was about as well to let the boy have his way.
So when Little Jacket was about fifteen years old, one bright summer's
day, he kissed his father and mother, and brothers and sisters, and went
off as a sailor in a ship bound to the East Indies.
HIS GOOD AND HIS BAD LUCK AT SEA
It was a long voyage, and there was plenty of hard work for
Little Jacket, but he found several good fellows among the sailors, and
was so quick, so bright, so ready to turn his hand to every thing, and
withal of so kind and social a disposition, that he soon became a
favorite with the Captain and mates, as with all the sailors. They had
fine weather, only too fine, the Captain said, for it was summer time,
and the sea was often as smooth as glass. There were lazy times then for
the sailors, when there was little work to do, and many a story was told
among them as they lay in the warm moonlight nights on the forecastle.
But now and then there came a blow of wind, and all hands had to be
stirring--running up the shrouds, taking in sails, pulling at ropes,
plying the pump; and there was many a hearty laugh among them at the
ducking some poor fellow would get, as now and then a wave broke over
Things went on, however, pretty smoothly with Little Jacket, on the
whole, for some time. They doubled the Cape of Good Hope, and were
making their way as fast as they could to the coast of Java, when the
sky suddenly darkened, and there came on a terrible storm. They took in
all the sails they could, after having several carried away by the wind.
The vessel scudded, at last, almost under bare poles. The storm was so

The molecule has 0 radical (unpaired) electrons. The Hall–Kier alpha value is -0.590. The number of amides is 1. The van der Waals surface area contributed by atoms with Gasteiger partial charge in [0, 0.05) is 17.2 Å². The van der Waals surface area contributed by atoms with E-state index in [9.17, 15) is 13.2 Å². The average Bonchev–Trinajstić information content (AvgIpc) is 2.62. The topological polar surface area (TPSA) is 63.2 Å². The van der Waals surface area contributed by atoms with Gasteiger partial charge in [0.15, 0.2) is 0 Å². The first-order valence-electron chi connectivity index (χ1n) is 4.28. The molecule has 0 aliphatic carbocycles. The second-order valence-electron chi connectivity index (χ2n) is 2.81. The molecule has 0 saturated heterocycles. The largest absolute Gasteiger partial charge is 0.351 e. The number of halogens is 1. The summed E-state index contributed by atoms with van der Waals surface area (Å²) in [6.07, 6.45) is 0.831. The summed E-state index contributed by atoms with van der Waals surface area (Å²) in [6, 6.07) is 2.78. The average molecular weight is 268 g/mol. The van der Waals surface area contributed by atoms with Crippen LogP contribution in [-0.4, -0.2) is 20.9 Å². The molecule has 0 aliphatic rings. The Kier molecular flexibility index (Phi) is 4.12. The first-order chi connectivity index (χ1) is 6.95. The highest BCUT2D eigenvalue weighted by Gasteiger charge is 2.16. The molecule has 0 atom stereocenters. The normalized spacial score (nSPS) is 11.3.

violent as to render her almost unmanageable, and they were carried a
long way out of their course. Everybody had tremendous work to perform,
and Little Jacket began to wish he were safe on dry land again. Day
after day the poor vessel drifted and rolled. The sky was so dark, that
the Captain could not take an observation to tell in what part of the
ocean they were. At last, they saw that they were driving towards some
enormous cliffs that loomed up in the darkness. Every one lost hope of
the ship being saved. Still they neared the cliffs, and now they saw the
white breakers ahead, close under them. The Captain got the boats out,
to be in readiness for the worst. But the sea was too rough to use
them. At last, with a mighty crash, the great ship struck upon the black
rocks. All was confusion and wild rushing of the salt waves over them,
and poor Jacky found himself in the foaming surge. Struggling to reach
the shore, a great wave did what he could not have done himself. He was
thrown dripping wet, and bruised, upon the rocks. When he came to
himself, he discovered that several of his companions had also reached
the shore, but nothing more was seen of the ship. She had gone down in
the fearful tempest, and carried I know not how many poor fellows down
HOW HE FARED ON SHORE.
All this was bad enough, as Little Jacket thought. But he was very
thankful that he was alive and on shore, and able to use his limbs, and
that he found some companions still left. He was not long either in